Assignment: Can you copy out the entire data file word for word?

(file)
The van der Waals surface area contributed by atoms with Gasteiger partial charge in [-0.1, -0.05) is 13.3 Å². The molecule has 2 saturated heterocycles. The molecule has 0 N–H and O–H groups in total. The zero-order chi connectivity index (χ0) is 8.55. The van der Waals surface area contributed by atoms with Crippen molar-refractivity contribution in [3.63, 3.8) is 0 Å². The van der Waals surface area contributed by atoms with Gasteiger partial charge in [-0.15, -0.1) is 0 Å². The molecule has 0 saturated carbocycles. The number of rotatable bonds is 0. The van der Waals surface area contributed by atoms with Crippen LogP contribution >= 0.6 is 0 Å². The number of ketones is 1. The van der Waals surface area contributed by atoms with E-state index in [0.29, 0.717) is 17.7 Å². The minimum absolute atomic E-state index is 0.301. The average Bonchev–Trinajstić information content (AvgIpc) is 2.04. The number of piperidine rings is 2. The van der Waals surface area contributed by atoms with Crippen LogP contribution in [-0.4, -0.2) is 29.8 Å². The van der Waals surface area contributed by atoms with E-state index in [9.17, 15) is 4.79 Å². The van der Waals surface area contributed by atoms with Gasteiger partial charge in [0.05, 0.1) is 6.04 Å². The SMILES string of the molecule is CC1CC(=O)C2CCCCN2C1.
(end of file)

The van der Waals surface area contributed by atoms with Gasteiger partial charge in [-0.1, -0.05) is 13.3 Å². The molecule has 2 saturated heterocycles. The molecule has 0 N–H and O–H groups in total. The zero-order chi connectivity index (χ0) is 8.55. The van der Waals surface area contributed by atoms with Crippen molar-refractivity contribution in [3.63, 3.8) is 0 Å². The van der Waals surface area contributed by atoms with Gasteiger partial charge in [-0.15, -0.1) is 0 Å². The molecule has 0 saturated carbocycles. The number of rotatable bonds is 0. The van der Waals surface area contributed by atoms with Crippen LogP contribution >= 0.6 is 0 Å². The number of ketones is 1. The van der Waals surface area contributed by atoms with E-state index in [0.29, 0.717) is 17.7 Å². The minimum absolute atomic E-state index is 0.301. The average Bonchev–Trinajstić information content (AvgIpc) is 2.04. The number of piperidine rings is 2. The van der Waals surface area contributed by atoms with Crippen LogP contribution in [-0.4, -0.2) is 29.8 Å². The van der Waals surface area contributed by atoms with E-state index in [9.17, 15) is 4.79 Å². The van der Waals surface area contributed by atoms with Gasteiger partial charge in [0.05, 0.1) is 6.04 Å². The SMILES string of the molecule is CC1CC(=O)C2CCCCN2C1.